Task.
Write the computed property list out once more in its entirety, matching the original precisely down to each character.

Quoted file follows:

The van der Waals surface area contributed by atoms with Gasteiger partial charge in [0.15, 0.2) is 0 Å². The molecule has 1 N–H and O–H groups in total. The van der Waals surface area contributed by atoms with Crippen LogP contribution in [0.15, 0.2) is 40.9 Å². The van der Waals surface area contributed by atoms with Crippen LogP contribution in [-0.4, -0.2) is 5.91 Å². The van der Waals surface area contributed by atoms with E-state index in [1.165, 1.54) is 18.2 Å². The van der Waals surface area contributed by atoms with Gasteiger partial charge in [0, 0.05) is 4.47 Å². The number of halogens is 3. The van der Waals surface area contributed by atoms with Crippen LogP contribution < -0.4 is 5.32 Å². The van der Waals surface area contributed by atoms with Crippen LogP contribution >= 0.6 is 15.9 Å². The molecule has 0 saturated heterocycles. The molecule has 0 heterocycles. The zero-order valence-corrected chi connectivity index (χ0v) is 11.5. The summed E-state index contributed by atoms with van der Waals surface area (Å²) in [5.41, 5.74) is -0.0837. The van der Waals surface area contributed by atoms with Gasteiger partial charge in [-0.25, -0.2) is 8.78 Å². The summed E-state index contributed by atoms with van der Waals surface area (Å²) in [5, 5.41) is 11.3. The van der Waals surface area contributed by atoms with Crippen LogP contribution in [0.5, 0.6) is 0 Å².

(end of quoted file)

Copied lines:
The van der Waals surface area contributed by atoms with Gasteiger partial charge in [0.15, 0.2) is 0 Å². The molecule has 1 N–H and O–H groups in total. The van der Waals surface area contributed by atoms with Crippen LogP contribution in [0.15, 0.2) is 40.9 Å². The van der Waals surface area contributed by atoms with Crippen LogP contribution in [-0.4, -0.2) is 5.91 Å². The van der Waals surface area contributed by atoms with E-state index in [1.165, 1.54) is 18.2 Å². The van der Waals surface area contributed by atoms with Gasteiger partial charge in [0, 0.05) is 4.47 Å². The number of halogens is 3. The van der Waals surface area contributed by atoms with Crippen LogP contribution < -0.4 is 5.32 Å². The van der Waals surface area contributed by atoms with Crippen LogP contribution >= 0.6 is 15.9 Å². The molecule has 0 saturated heterocycles. The molecule has 0 heterocycles. The zero-order valence-corrected chi connectivity index (χ0v) is 11.5. The summed E-state index contributed by atoms with van der Waals surface area (Å²) in [5.41, 5.74) is -0.0837. The van der Waals surface area contributed by atoms with Gasteiger partial charge in [-0.25, -0.2) is 8.78 Å². The summed E-state index contributed by atoms with van der Waals surface area (Å²) in [5, 5.41) is 11.3. The van der Waals surface area contributed by atoms with Crippen LogP contribution in [0.5, 0.6) is 0 Å².